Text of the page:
03 June 2009

NS election: undecideds dominate

Forget what you’ve seen reported.

Take a look at the Corporate Research Associates quarterly poll results since early 2008, adjust them to take out the “percentage of decideds” skew and it’s pretty clear that no political party in Nova Scotia is lighting anyone on fire.
NS party
There’s what you get and it really isn’t pretty.

With the exception of the poll taken in the first two weeks of May 2009, “undecided” more Nova Scotians are undecided than are opting for any one of the three major political parties.
The New Democrats may wind up on top in next week’s vote, but that’s just the way the electoral system works.  It sure won’t be because there is any massive excitement among Nova Scotians for an orange option.  Blue and Red are in worse shape.

Leadership certainly isn’t a factor.  Sure, CRA asks which leader Nova Scotians prefer and sure the NDP guy comes out on top.

But when asked to rank the issues, leadership comes out as the big issue for a mere five percent of respondents in the poll done in the second half of May.

According to that poll, the top issues are health care funding (37%) and dealing with economic concerns (33%).  The next most frequently mentioned issue  - education funding – comes in at a mere 11%.

That’s interesting because the NDP are pushing Darrel Dexter above all in what has become a fairly typical “Big Giant Head” type of campaign.  But  - stealing an approach from the federal Conservatives - the Nova Scotia New Democrats are making seven key commitments.  The top two are the economy and health care.  Stephen Harper only needed five commitments, incidentally.

Ditto the Liberals, at least as far as making the party leader the centrepiece.  That’s a weird choice given that the guy doesn’t poll all that well in comparison to others and – if CRA is correct – the leader ain’t the vote driver. The Nova Scotia Grits also have seven ideas at the heart of their plan, the second and third of which are health care and the economy.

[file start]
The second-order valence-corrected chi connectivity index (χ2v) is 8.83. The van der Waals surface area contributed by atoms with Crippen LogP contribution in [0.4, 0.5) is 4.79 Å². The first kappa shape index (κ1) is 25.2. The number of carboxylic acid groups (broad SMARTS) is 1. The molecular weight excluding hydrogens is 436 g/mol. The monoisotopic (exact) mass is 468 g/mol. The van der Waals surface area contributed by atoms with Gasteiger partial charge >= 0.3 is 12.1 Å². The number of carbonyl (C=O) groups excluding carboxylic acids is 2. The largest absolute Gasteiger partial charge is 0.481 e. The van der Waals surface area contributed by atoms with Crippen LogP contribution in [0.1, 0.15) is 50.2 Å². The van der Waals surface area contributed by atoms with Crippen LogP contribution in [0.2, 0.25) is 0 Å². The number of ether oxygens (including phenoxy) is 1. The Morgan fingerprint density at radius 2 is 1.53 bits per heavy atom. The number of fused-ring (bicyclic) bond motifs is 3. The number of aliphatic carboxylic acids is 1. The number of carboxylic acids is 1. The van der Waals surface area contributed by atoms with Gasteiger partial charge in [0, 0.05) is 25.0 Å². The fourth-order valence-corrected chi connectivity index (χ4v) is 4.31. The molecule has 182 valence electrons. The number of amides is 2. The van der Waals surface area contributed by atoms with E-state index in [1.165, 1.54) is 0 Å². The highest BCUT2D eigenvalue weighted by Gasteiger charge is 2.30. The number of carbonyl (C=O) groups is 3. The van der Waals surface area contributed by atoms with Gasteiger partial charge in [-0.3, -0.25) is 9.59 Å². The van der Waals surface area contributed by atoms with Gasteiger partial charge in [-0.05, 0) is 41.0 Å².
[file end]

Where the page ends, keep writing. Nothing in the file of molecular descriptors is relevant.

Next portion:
The Nova Scotia Progressive Conservatives are in trouble.  Google the party and the information that comes back claims the party is led by some guy named Hamm. If the party website can’t get any more up-to-date, then there are issues here that help explain the Tory’s consistently crappy polling and why they are likely to be headed for the opposition benches for a while.

The Progressive Conservatives play down their leader a bit – hint:  it ain’t Hamm -  which is understandable if the polling is right. The party platform has five core areas and the top one is the economy. The second one is also the economy, expressed as “rural development”.  The third and forth are about crime and “defending” Nova Scotia while the fifth is another traditional Nova Scotia economic engine:  the political pork feast of roads and infrastructure.

If you look at all three parties, neither of them is really hammering away at health issues or the economy, at least as far as their news releases are concerned. 

For an outsider watching the election from afar, media coverage wouldn’t suggest the election is a hot topic.  Take a gander at the Chronicle Herald website and find any highlight of election coverage. Try and find it.  CBC has the standard [Insert the name of the jurisdiction here] Votes [Insert Year Here] but the web space is nothing to write home about. those are just two.  The actual on-air coverage from the electronics, plus Connie TV’s Steve Murphy or Global might be different.

Something suggests, though, that the election isn’t turning anybody’s crank in a big way.

That, rather than the idea the New Democrats will be the government, might turn out to be the story next week:  “Nova Scotia had an election and they swapped one minority government for another;  see you again in a year or so.”